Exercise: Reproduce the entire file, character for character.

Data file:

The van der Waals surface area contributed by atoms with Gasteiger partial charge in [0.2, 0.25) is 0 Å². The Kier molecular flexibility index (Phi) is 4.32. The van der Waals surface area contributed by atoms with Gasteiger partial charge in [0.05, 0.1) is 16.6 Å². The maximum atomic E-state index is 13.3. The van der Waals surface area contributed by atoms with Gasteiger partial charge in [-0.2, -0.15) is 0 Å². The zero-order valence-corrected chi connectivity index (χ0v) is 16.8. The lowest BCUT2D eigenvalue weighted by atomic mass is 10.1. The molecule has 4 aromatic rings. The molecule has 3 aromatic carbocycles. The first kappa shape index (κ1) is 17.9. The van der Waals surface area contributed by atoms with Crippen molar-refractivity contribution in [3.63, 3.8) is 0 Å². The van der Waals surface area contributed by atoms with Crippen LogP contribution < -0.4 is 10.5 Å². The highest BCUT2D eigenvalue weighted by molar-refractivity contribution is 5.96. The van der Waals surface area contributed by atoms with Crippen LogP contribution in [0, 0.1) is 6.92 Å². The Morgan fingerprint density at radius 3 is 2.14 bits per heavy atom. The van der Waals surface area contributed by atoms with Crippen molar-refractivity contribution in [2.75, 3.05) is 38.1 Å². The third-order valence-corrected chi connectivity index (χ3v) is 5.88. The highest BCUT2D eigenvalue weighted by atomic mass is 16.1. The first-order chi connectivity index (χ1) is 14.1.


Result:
The van der Waals surface area contributed by atoms with Gasteiger partial charge in [0.2, 0.25) is 0 Å². The Kier molecular flexibility index (Phi) is 4.32. The van der Waals surface area contributed by atoms with Gasteiger partial charge in [0.05, 0.1) is 16.6 Å². The maximum atomic E-state index is 13.3. The van der Waals surface area contributed by atoms with Gasteiger partial charge in [-0.2, -0.15) is 0 Å². The zero-order valence-corrected chi connectivity index (χ0v) is 16.8. The lowest BCUT2D eigenvalue weighted by atomic mass is 10.1. The molecule has 4 aromatic rings. The molecule has 3 aromatic carbocycles. The first kappa shape index (κ1) is 17.9. The van der Waals surface area contributed by atoms with Crippen molar-refractivity contribution in [3.63, 3.8) is 0 Å². The van der Waals surface area contributed by atoms with Crippen LogP contribution < -0.4 is 10.5 Å². The highest BCUT2D eigenvalue weighted by molar-refractivity contribution is 5.96. The van der Waals surface area contributed by atoms with Crippen LogP contribution in [0, 0.1) is 6.92 Å². The Morgan fingerprint density at radius 3 is 2.14 bits per heavy atom. The van der Waals surface area contributed by atoms with Crippen molar-refractivity contribution in [2.75, 3.05) is 38.1 Å². The third-order valence-corrected chi connectivity index (χ3v) is 5.88. The highest BCUT2D eigenvalue weighted by atomic mass is 16.1. The first-order chi connectivity index (χ1) is 14.1.